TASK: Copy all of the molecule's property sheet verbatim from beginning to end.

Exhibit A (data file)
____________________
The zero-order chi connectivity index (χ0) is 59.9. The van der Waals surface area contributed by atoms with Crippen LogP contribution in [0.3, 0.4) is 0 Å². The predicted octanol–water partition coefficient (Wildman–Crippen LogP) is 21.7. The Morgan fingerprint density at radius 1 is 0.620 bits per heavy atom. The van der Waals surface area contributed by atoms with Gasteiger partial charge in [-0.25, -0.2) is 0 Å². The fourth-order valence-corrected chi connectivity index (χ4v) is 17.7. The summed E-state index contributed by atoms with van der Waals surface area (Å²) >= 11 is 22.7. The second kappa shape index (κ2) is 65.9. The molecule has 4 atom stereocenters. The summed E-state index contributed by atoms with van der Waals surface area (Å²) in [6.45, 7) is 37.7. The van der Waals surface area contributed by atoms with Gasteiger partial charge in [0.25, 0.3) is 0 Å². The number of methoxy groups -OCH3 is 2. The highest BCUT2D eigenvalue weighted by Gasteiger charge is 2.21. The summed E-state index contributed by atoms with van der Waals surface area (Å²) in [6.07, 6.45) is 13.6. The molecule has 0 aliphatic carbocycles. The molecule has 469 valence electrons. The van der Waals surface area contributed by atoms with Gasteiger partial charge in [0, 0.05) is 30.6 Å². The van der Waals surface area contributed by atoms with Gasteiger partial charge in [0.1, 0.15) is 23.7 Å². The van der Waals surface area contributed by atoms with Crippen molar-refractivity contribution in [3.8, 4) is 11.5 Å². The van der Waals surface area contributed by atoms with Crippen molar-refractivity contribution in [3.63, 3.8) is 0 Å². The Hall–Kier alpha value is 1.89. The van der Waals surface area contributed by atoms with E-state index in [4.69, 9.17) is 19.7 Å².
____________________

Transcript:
The zero-order chi connectivity index (χ0) is 59.9. The van der Waals surface area contributed by atoms with Crippen LogP contribution in [0.3, 0.4) is 0 Å². The predicted octanol–water partition coefficient (Wildman–Crippen LogP) is 21.7. The Morgan fingerprint density at radius 1 is 0.620 bits per heavy atom. The van der Waals surface area contributed by atoms with Gasteiger partial charge in [-0.25, -0.2) is 0 Å². The fourth-order valence-corrected chi connectivity index (χ4v) is 17.7. The summed E-state index contributed by atoms with van der Waals surface area (Å²) >= 11 is 22.7. The second kappa shape index (κ2) is 65.9. The molecule has 4 atom stereocenters. The summed E-state index contributed by atoms with van der Waals surface area (Å²) in [6.45, 7) is 37.7. The van der Waals surface area contributed by atoms with Gasteiger partial charge in [0.25, 0.3) is 0 Å². The number of methoxy groups -OCH3 is 2. The highest BCUT2D eigenvalue weighted by Gasteiger charge is 2.21. The summed E-state index contributed by atoms with van der Waals surface area (Å²) in [6.07, 6.45) is 13.6. The molecule has 0 aliphatic carbocycles. The molecule has 469 valence electrons. The van der Waals surface area contributed by atoms with Gasteiger partial charge in [0, 0.05) is 30.6 Å². The van der Waals surface area contributed by atoms with Gasteiger partial charge in [0.1, 0.15) is 23.7 Å². The van der Waals surface area contributed by atoms with Crippen molar-refractivity contribution in [3.8, 4) is 11.5 Å². The van der Waals surface area contributed by atoms with Crippen molar-refractivity contribution in [3.63, 3.8) is 0 Å². The Hall–Kier alpha value is 1.89. The van der Waals surface area contributed by atoms with E-state index in [4.69, 9.17) is 19.7 Å².